The ride was so hilly with times when I averaged 22 mph and others when I barely broke 10 mph. I did a respectable job of keeping my heart rate at a moderate level, but I was worn out at the end of the bike. My legs felt decent, but I overall was exhausted and nervous about how that would translate to the 13.1-mile run. Fortunately, once I got off my bike and into my run gear, I came alive.
Seeing family and friends during the race is always uplifting, and while my family didn’t travel to Santa Rosa, I was far from alone. Amber Robinson and Katie Cobb-Weaver were there supporting their husbands who were competing. I saw both ladies at the start of the run, and although their spouses were already finished, they waited just outside the run transition to cheer me on. Katie even took a short video for my husband and kids. Thank you, ladies. Your kindness didn’t go unnoticed and was so appreciated.
I always try to mentally break the 13.1-mile run into three-mile segments, using those numbers as milestones/goals to reach. The first three miles were a breeze; I actually had to slow down several times out of fear my quick pace would wear me out too soon. That’s one of the hardest parts of long-distance races. Slowing down and pacing yourself when you feel strong isn’t easy, but if you don’t, you’ll end up having to walk. The finish line is much farther away when you’re walking.
The sun aside, I always look at mile nine as a turning point in the run. In my experience, this is when things start to fall apart. My body starts to question its strength and my mind starts to ask “why?” I wasn’t the only one. I realized many of my fellow athletes were fighting the same mental battle. People stop running and start walking around this time. The energy changes from excitement to doubt, fear and desperation. It’s so difficult to block all that out when it’s just “you” with “you”. The mental battle begins, and it’s real.
There was a long, silent stretch from miles 10 to 12 when I was fairly isolated without too many athletes in my immediate proximity. I started counting down the steps, trying to stay focused and calm, but I could feel the panic building. Could I finish? I slowed several times simply to reset my mind. Then I heard cheers, music and the noise from the finish line. I was almost there. The day was almost over. I made the turn into downtown Santa Rosa and knew I would make it.
While the finish line of every race is special, the end of an Ironman event is somewhat spiritual — the red carpet, fans lined along the fencing, hearing your name called out as you cross the line. As an Ironman Foundation Ambassador, my IMF family is always waiting for me, and they are the ones who place my medal over my head. Despite the fact I was drenched in sweat, I got a big hug from Executive Director of the Foundation, and my friend, Sarah Hartman.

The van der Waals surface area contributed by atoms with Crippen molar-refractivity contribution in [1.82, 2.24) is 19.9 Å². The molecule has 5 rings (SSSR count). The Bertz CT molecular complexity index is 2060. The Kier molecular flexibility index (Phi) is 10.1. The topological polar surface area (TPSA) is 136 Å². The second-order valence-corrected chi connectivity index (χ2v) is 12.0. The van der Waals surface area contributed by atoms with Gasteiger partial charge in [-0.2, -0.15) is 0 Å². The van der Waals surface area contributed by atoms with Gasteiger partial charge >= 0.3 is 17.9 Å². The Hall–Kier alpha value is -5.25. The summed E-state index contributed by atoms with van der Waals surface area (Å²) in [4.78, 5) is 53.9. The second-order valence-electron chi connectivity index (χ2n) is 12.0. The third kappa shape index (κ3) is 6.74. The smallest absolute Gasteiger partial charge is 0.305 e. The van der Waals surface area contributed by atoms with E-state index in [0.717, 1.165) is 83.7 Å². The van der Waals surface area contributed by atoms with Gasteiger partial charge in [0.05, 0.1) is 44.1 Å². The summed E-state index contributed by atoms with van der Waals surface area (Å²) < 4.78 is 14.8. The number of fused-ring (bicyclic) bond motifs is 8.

Last year when I crossed the finish line, Sarah whispered in my ear, “Do you know how many lives you are changing?” I ponder that a lot. The 70.3 miles are not just about me; they are about being part of something so much bigger. As I crossed the finish line last month, the race announcer not only said my name but also shared the amount of money I raised for the Ironman Foundation this year. I felt an amazing sense of pride and accomplishment. Thank you to everyone who made that moment possible through donations, radio time and bids on the auction items. Your support helped propel me to that finish line.
As mentioned above, my husband and kids were not with me in Santa Rosa. That was the first race I’ve flown solo, but it gave me an opportunity to do things I’ve never done before, such as the amazing post-race massage and hanging out until the last athlete crossed the finish line. I watched three athletes push through pain and exhaustion to finish just ten seconds before the cutoff time. They were hurting, crying and striving for the finish line, but at least a dozen people were leaning over the side rails cheering them on. I watched one woman accept her medal and then break into tears, crying, “That was so hard!” I was inspired by her strength to fight through the physical pain.
That day in Santa Rosa was magical. The human body is amazing, yet the mind is even more so. Months of training, sacrifice and hope all played out in a nine-hour period for me. For some crazy reason, I can’t wait to do it again this weekend in Michigan. This time, however, I’ll take with me even more inspiration from those who have gone before and with me on this journey.